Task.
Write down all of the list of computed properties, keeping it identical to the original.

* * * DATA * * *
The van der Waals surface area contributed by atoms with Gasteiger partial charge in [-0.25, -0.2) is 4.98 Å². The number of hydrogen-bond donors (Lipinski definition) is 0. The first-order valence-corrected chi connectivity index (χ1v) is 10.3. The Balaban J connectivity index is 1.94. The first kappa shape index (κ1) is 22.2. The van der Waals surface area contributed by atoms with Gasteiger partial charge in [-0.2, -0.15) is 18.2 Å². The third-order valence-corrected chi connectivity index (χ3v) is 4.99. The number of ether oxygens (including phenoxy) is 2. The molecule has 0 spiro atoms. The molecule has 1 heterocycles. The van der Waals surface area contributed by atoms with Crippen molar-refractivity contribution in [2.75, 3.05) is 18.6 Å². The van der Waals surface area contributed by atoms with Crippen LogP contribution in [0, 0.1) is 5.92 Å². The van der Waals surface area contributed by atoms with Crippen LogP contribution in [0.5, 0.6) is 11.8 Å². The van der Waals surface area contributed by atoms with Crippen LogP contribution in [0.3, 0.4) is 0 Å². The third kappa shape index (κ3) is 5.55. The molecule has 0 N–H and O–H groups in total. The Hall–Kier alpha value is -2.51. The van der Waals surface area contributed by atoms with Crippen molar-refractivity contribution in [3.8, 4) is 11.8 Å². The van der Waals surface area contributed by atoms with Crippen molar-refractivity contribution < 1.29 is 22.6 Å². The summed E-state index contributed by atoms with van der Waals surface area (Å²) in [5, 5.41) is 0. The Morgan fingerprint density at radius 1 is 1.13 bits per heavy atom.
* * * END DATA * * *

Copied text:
The van der Waals surface area contributed by atoms with Gasteiger partial charge in [-0.25, -0.2) is 4.98 Å². The number of hydrogen-bond donors (Lipinski definition) is 0. The first-order valence-corrected chi connectivity index (χ1v) is 10.3. The Balaban J connectivity index is 1.94. The first kappa shape index (κ1) is 22.2. The van der Waals surface area contributed by atoms with Gasteiger partial charge in [-0.2, -0.15) is 18.2 Å². The third-order valence-corrected chi connectivity index (χ3v) is 4.99. The number of ether oxygens (including phenoxy) is 2. The molecule has 0 spiro atoms. The molecule has 1 heterocycles. The van der Waals surface area contributed by atoms with Crippen molar-refractivity contribution in [2.75, 3.05) is 18.6 Å². The van der Waals surface area contributed by atoms with Crippen LogP contribution in [0, 0.1) is 5.92 Å². The van der Waals surface area contributed by atoms with Crippen LogP contribution in [0.5, 0.6) is 11.8 Å². The van der Waals surface area contributed by atoms with Crippen LogP contribution in [0.3, 0.4) is 0 Å². The third kappa shape index (κ3) is 5.55. The molecule has 0 N–H and O–H groups in total. The Hall–Kier alpha value is -2.51. The van der Waals surface area contributed by atoms with Crippen molar-refractivity contribution in [3.8, 4) is 11.8 Å². The van der Waals surface area contributed by atoms with Crippen molar-refractivity contribution < 1.29 is 22.6 Å². The summed E-state index contributed by atoms with van der Waals surface area (Å²) in [5, 5.41) is 0. The Morgan fingerprint density at radius 1 is 1.13 bits per heavy atom.